Sunday, August 8, 2010

The radical fetishization of game cases.

On my usual Friday trip to Wal-Mart, I added a CD organizer thingy to my shopping list - not like the big Rubbermaid photo&CD organizer totes that I have been getting, but one that just has little sleeves in it for the discs. I took 2-1/2 bins of PS2 games and condensed them down to something the size of a large hardback book, with 1/3 of a bin now being taken up only by what game manuals came out of that stash. A success overall, as it now allows me easier access to a lot of games that I don't always go digging through the bins for - and I even got so crazy as to alphabetize them. I had a couple of games that I couldn't bear to take out of the cases - no, they weren't Street Figher Alpha Anthology or Capcom Fighting Evolution - actually they are R-Type Final and Mister Mosquito. Too wacky to mess with, I suppose. I was surprised by a few things - I forgot that Death by Degrees had a demo disk for Tekken 5 in it, I forgot that Ribbit King had a second disk of bizarre movies on it, and I forgot that Barbarian was made by Titus, the same people that made that awesome Xena:The Warrior Princess fighting game for N64. I have no idea what has kept me hanging on to plastic cases all this time, but I think that part of it is how fragile the first era of CD's were.

At some other point on Friday, I wandered into out local Gamestop with the kids in tow. #1 son and I looked around in the Wii games, and we were looking at Sega Superstars Tennis as a light and fun way to break up our overly serious Okami adventure. I was a little annoyed with the employee on duty - it was a middle-aged woman. I don't mean to be ageist or sexist, my annoyance stemmed from the fact that she gave off no 'gamer' vibe at all. As a matter of fact, that particular store has had, in the past, quite a number of female employees that were gamers - and even one female general manager that was rather knowledgeable about intricate details of Final Fantasy that were even a little scary (in a good way). In general, I have found female employees a little easier to deal with largely because they tend to be a little more professional. Also, you would think that a store staffed with female gamers would be sure to attract the attention of the predominantly male gaming audience and be a little less off-putting to moms of gamers when they have to make a trip there to ask an employee something about a game. I'm sure that Gamestop's rigid rules and procedures will continue to produce their desired employee churn and anybody good they ever have will leave as usual. We bought nothing and left - we may consider the tennis game later, but it's not going anywhere.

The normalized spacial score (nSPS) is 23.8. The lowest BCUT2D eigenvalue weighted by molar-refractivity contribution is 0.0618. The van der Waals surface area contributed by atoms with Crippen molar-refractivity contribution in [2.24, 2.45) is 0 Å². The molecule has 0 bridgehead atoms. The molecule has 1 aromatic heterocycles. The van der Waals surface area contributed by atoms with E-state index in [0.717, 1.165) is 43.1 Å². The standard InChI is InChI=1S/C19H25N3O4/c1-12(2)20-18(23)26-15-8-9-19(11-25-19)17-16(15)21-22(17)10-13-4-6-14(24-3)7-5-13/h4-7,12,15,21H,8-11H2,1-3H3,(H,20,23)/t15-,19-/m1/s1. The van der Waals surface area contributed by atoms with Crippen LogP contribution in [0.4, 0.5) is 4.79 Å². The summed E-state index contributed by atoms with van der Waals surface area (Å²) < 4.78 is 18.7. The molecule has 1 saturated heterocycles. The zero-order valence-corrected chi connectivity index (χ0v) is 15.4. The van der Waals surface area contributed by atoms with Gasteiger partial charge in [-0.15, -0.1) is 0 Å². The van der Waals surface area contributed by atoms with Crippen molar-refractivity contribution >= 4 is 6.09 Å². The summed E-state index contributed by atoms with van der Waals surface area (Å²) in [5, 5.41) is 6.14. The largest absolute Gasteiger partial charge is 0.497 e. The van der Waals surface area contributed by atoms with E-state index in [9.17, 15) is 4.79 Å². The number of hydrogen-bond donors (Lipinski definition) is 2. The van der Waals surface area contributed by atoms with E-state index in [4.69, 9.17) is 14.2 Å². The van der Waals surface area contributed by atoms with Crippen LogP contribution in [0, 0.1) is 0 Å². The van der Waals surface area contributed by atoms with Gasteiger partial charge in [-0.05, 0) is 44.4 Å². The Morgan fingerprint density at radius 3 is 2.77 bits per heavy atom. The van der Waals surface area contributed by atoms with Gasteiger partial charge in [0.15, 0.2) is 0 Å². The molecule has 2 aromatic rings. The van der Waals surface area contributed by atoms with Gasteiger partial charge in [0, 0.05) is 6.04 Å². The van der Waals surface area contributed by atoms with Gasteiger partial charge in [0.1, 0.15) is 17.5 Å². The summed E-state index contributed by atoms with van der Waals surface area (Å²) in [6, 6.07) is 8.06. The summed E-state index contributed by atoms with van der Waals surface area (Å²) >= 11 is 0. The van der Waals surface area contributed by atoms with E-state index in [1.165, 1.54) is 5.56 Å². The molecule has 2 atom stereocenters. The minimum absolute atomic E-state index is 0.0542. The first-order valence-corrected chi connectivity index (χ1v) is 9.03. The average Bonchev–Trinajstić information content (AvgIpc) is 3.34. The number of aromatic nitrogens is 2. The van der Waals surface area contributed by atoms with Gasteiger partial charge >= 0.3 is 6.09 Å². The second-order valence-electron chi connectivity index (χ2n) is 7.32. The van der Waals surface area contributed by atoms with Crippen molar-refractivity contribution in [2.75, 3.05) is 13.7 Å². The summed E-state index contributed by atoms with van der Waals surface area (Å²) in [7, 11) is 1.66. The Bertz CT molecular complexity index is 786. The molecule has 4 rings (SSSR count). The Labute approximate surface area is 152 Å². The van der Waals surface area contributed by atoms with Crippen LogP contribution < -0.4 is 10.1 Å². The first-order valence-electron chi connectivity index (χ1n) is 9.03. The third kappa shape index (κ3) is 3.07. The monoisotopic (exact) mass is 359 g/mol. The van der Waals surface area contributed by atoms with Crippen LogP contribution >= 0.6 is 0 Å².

By the time I have all of the games out of their plastic cases, I was starting to think that just putting them all in the recycle bin was the wrong move - so I called Gamestop to see if they wanted them. I got Middle-Aged-Non-Gamer-Woman on the phone, as I had suspected that I would. I pleaded my case for not throwing out cases, and suggested that they could make good use of them. She plainly stated that she got all of her game cases from corporate.

After a subsequent phone call, I think that one of the local Play-N-Trade stores has warmed to my idea. Where's the sense in putting game cases out for recycling when they could just be re-used directly without all that processing?

Also, Cherry Crush is awesome, and so are Ketchup flavored Pringles. I would advise, however, having them separately.

No comments: